James B. CURRY, Plaintiff-Appellant, v. UNITED STATES SUPREME COURT; Scott S. Harris, Clerk of Court for Supreme Court of the United States, Defendants-Appellees.
James B. Curry, Plaintiff-Appellant, v. United States Supreme Court; Scott S. Harris, Clerk of Court for Supreme Court of the United States, Defendants-Appellees.
No. 18-6460, No. 18-6555
Decided: February 27, 2019
Before WILKINSON and DUNCAN, Circuit Judges, and HAMILTON, Senior Circuit Judge.
James B. Curry, Appellant Pro Se.
In Appeal No. 18-6555, James Bernard Curry appeals the district court's order accepting the recommendation of the magistrate judge and dismissing without prejudice his 42 U.S.C. § 1983 (2012) complaint under 28 U.S.C. § 1915(e)(2)(B) (2012).1 In Appeal No. 18-6460, Curry appeals the district court's order dismissing filings that were erroneously docketed as motions.2 On appeal, we confine our review to the issues raised in the Appellant's brief. See 4th Cir. R. 34(b). Because Curry's informal brief in Appeal No. 18-6460 does not challenge the basis for the district court's disposition of the order dismissing erroneously docketed filings, Curry has forfeited appellate review of that order. See Jackson v. Lightsey, 775 F.3d 170, 177 (4th Cir. 2014) (“The informal brief is an important document; under Fourth Circuit rules, our review is limited to issues preserved in that brief.”). Accordingly, we affirm the district court's order.
In the dismissal order at issue in Appeal No. 18-6555, the district court had referred this case to a magistrate judge pursuant to 28 U.S.C. § 636(b)(1)(B) (2012). The magistrate judge recommended that relief be denied and advised Curry that failure to timely file specific objections to this recommendation could waive appellate review of a district court order based upon the recommendation. The timely filing of specific objections to a magistrate judge's recommendation is necessary to preserve appellate review of the substance of that recommendation when the parties have been warned of the consequences of noncompliance. Martin v. Duffy, 858 F.3d 239, 245 (4th Cir. 2017), cert. denied, ––– U.S. ––––, 138 S.Ct. 738, 199 L.Ed.2d 605 (2018); Wright v. Collins, 766 F.2d 841, 845-46 (4th Cir. 1985); see also Thomas v. Arn, 474 U.S. 140, 106 S.Ct. 466, 88 L.Ed.2d 435 (1985). Curry has waived appellate review of the district court's dismissal order by failing to file specific objections after receiving proper notice. Accordingly, we affirm the judgment of the district court.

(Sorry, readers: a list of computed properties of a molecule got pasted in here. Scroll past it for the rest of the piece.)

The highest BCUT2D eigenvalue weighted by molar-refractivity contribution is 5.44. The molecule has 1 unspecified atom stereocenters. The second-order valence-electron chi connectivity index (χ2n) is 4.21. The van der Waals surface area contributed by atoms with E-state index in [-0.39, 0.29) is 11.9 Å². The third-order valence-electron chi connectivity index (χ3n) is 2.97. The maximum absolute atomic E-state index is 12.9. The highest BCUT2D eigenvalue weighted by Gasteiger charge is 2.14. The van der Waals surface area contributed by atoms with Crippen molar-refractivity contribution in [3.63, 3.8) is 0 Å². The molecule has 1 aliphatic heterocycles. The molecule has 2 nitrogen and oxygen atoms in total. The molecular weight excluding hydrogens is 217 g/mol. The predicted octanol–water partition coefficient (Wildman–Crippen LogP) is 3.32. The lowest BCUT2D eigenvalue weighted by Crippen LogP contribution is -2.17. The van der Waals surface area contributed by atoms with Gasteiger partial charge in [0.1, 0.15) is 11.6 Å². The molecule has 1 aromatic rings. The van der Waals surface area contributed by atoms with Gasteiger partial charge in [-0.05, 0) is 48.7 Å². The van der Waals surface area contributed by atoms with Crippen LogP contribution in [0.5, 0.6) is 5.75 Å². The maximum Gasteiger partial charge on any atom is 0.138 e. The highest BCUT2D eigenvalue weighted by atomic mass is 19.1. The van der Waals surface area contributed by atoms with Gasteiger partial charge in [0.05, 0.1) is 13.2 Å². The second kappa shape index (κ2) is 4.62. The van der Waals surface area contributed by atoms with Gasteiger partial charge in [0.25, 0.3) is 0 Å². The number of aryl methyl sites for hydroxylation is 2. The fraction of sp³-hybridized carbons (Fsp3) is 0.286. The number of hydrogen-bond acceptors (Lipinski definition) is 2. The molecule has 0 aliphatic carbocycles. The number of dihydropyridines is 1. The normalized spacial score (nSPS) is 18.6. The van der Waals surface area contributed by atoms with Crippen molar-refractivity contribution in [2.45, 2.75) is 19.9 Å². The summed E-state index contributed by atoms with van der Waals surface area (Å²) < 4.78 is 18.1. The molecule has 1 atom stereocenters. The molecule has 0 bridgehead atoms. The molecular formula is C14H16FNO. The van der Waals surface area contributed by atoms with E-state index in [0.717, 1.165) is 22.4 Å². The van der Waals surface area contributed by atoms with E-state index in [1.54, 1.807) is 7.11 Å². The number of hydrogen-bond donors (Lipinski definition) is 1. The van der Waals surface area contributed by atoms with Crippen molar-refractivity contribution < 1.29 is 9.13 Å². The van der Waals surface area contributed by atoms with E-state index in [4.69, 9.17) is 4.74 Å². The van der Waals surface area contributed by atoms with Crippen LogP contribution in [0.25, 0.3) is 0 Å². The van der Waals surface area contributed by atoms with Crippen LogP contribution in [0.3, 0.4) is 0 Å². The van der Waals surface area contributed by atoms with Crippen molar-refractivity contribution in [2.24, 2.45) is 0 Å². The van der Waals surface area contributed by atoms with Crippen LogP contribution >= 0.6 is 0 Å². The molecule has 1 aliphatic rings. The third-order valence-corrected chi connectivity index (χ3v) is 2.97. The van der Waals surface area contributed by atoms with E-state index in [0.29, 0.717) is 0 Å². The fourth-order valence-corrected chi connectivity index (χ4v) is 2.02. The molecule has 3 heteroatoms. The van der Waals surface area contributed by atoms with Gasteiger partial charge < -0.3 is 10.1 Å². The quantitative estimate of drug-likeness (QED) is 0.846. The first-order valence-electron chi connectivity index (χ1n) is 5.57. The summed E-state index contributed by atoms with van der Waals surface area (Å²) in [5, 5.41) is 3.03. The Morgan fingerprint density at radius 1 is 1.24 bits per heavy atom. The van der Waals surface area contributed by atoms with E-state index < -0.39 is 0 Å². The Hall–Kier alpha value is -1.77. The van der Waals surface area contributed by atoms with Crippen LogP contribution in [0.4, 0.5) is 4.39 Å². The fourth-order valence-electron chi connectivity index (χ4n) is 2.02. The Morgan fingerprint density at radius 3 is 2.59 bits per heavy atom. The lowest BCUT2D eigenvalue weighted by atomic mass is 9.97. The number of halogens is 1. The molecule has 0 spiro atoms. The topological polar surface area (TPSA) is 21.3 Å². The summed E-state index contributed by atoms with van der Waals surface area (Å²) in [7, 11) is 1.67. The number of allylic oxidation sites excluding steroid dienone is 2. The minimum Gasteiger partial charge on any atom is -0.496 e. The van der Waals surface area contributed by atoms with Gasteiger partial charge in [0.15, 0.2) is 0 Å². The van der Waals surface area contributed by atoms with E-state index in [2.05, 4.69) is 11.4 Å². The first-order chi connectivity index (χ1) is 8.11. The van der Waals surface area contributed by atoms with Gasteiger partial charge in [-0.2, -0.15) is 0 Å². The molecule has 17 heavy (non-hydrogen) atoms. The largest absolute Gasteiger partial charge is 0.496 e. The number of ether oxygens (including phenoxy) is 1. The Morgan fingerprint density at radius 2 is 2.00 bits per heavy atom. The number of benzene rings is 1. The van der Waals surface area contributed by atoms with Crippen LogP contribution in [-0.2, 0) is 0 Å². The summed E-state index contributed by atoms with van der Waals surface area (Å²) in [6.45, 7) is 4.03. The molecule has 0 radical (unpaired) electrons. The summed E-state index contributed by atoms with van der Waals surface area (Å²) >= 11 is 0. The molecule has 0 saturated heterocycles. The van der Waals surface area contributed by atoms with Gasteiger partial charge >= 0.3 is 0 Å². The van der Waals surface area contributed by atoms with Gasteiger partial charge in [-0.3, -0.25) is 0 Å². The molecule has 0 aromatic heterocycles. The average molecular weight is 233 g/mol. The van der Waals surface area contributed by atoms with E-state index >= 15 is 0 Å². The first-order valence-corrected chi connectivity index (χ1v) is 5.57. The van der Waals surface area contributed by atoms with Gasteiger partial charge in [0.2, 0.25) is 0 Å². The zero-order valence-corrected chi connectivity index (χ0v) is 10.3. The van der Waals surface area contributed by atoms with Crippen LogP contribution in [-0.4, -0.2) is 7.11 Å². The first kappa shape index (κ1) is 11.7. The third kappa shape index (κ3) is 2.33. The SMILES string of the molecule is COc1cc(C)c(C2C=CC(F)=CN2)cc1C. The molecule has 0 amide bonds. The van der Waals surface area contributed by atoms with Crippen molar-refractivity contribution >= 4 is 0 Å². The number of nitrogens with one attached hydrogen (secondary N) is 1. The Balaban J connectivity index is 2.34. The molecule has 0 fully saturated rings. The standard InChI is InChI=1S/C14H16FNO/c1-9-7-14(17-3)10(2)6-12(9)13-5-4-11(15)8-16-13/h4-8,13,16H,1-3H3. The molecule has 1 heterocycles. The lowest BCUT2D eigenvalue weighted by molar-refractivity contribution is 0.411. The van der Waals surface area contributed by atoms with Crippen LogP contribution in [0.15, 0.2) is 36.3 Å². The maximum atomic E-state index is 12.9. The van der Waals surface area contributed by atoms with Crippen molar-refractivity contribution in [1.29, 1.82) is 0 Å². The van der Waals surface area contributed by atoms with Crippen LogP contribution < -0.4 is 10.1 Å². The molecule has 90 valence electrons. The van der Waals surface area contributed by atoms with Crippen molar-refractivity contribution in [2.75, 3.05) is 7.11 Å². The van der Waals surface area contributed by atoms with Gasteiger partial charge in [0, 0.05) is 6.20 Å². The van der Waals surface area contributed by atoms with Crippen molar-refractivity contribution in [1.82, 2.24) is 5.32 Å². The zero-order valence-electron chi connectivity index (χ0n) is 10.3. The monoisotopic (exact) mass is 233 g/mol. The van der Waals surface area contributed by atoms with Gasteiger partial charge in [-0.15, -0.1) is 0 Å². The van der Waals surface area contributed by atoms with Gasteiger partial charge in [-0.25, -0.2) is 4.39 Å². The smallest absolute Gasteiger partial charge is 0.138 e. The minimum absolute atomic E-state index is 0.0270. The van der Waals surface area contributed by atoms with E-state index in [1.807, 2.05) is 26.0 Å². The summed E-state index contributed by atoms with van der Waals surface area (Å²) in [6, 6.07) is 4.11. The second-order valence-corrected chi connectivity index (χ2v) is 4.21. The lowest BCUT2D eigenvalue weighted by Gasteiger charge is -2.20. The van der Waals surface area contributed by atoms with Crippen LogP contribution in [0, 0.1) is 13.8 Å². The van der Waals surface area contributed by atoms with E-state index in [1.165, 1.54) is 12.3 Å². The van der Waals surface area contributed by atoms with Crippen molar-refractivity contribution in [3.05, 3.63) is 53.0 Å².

Finally, we deny Curry's pending motions for summary disposition, for default judgment, to reconsider the consolidation of his appeals, to grant a new trial, and to refund his filing fees. We also deny as moot Curry's motion to expedite the appeal. We dispense with oral argument because the facts and legal contentions are adequately presented in the materials before this court and argument would not aid the decisional process.
1. We conclude that the dismissal without prejudice is final and appealable because no amendment to the complaint could cure the defect identified by the district court. See Goode v. Cent. Va. Legal Aid Soc'y, Inc., 807 F.3d 619, 623 (4th Cir. 2015).
2. To the extent Curry seeks to challenge rulings that we have made in prior proceedings, he may not do so in these appeals.
Affirmed by unpublished per curiam opinion.
Unpublished opinions are not binding precedent in this circuit.
Was this helpful?
Response sent, thank you
Welcome to FindLaw's Cases & Codes
A free source of state and federal court opinions, state laws, and the United States Code. For more information about the legal concepts addressed by these cases and statutes visit FindLaw's Learn About the Law.